The garment industry in Bangladesh has been subject to several tests of resilience in recent years—global recession, energy shortage, input price increases, and labor unrest. Of late, the labor unrest has escalated apparently triggered by disagreement over re-fixation of minimum wage. The workers, for quite some time now, have been pressing for adjustment in minimum wage that was last increased in 2006, after 12 years, from Tk. 930* (about $60 in PPP) per month to Tk. 1,662 (about $108 in PPP) per month. The government in April 2010 committed that a new pay-scale for the RMG workers will be announced before Ramadan, and formed a Wage Board  for making the wage recommendations. For reasons not yet fully understood, the labor unrest was reignited recently without waiting to hear what the Wage Board’s recommendations are. However, it is abundantly clear that dissatisfaction with the nominal level of the minimum wage is at the center of the discord between garment owners and workers.
The workers are demanding to raise the minimum wage to Tk. 6000 per month while the Readymade Garment (RMG) owners are offering Tk. 2200 per month. The reason for this large gap between two sides, according to one industry insider, arises from two assumptions in minimum wage calculation - per capita monthly requirement and the household size. The workers assume average Bangladeshi household size of 4.8 while a survey conducted by the employers found the number of dependents of entry-level workers to be around 1.8-1.9 on average. The employers argue that the workers at the entry level are mostly 15-16 year olds who are not the main breadwinners and do not have the responsibility of the entire household. Therefore, using household size of 4.8 overestimates the minimum wage. The employers are, however, willing to consider household size of up to 2.2. At Tk. 6000 per month and 4.8 household size, the per capita requirement per month assumed by the workers turns out to be Tk. 1250 while at Tk. 2200 per month and 2.2 household size, the employers’ assume Tk. 1000. Differences in the composition of the consumption basket as well as underlying nutrition and price assumptions might explain this discrepancy.
Employers also contend that RMG sector is less hazardous compared with other industries where minimum wage is higher (e.g. Tk. 3000 for apprentice in steel re-rolling). RMG sector also apparently offers one of the highest upward mobility; most entry-level workers graduate to higher grades within 0.5 to 1 years and earn more than minimum wage as a result. Besides, the workers have the opportunity to work overtime in nearly all factories and when overtimes earning and bonus etc. are included; their take home salary can be up to two times the minimum wage.
There is also the issue of compensating for the erosion of purchasing power due to inflation. When adjusted for inflation, the minimum wage set in 2006 stands equivalent to Tk. 2,226 per month in 2010. If measured in terms of the price of coarse rice in urban areas, which in 2006 was Tk. 19.1 per kg and at present stands at Tk. 30-33 per kg, the minimum wage in 2006 was equivalent 87 kg of coarse rice and has declined to 50 to 55 kg. At Tk. 2200 per month, real wage will be equivalent to 67 to 73 kg of coarse rice (around 16 to 23 percent real wage erosion), while at Tk. 6000 per month it will be 200 kg of coarse rice (about 109 to 130 percent increase in real wage). The real wage will remain unchanged if minimum wage is fixed at around Tk. 2600 to 2800 per month.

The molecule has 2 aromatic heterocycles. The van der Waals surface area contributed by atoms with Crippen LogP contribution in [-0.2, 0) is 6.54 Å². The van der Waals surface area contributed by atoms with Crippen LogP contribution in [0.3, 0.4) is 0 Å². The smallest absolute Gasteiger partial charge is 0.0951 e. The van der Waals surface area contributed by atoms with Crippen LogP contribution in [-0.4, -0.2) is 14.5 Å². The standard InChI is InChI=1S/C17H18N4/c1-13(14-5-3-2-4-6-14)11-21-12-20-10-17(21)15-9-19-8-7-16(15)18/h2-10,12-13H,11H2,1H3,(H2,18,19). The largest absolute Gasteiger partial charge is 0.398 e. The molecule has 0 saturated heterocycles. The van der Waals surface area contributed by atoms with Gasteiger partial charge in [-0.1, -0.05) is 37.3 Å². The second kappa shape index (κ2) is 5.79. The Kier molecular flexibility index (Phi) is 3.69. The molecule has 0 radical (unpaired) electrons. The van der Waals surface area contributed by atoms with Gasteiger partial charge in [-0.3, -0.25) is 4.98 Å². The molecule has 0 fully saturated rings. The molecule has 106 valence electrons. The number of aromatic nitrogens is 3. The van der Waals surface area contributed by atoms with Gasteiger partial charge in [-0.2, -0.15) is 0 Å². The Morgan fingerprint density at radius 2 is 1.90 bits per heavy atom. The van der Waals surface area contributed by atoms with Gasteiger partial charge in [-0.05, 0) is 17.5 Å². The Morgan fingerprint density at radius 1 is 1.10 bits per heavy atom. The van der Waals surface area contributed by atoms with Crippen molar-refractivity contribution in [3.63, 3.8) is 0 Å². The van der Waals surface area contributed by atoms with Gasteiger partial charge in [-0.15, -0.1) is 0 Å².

When viewed from the poverty perspective, the upper poverty line measured in 2005 for Dhaka urban areas was Tk. 890 per capita per month. Considering a household size of 2.2 as assumed by the employers, the minimum wage (per month) should have been Tk. 1958 in 2005, Tk. 2249 in 2006 and Tk. 2809 in 2010 after adjusting for inflation. In addition, workers also should be allowed to share in the industry’s economic prosperity along with the owners. Taking this into consideration, the reported government recommendation of Tk 3000 as minimum entry level wage appears reasonable.
Owners worry about loss of competitiveness as production cost is likely to increase with increase in wages. But this is not the only effect. Higher wages may allow workers to eat better to avoid illness and to be able to work harder and more productively. This is known as the efficiency wage theory which may be operative at such low level of wages. Owners must also be aware that agitation to press demand for higher wages in garments is now a regional phenomena. As competing countries concede to these demands, the loss of our competitiveness due to wage increase will be far less than may appear on the surface.
The Wage Board  is expected to announce the minimum wage by end July. Both the employers and the workers need to flex their stance to reach a mutually acceptable solution. May good sense prevail on all sides.
*(1 USD=TK 69.45 as on July 13, 2010)
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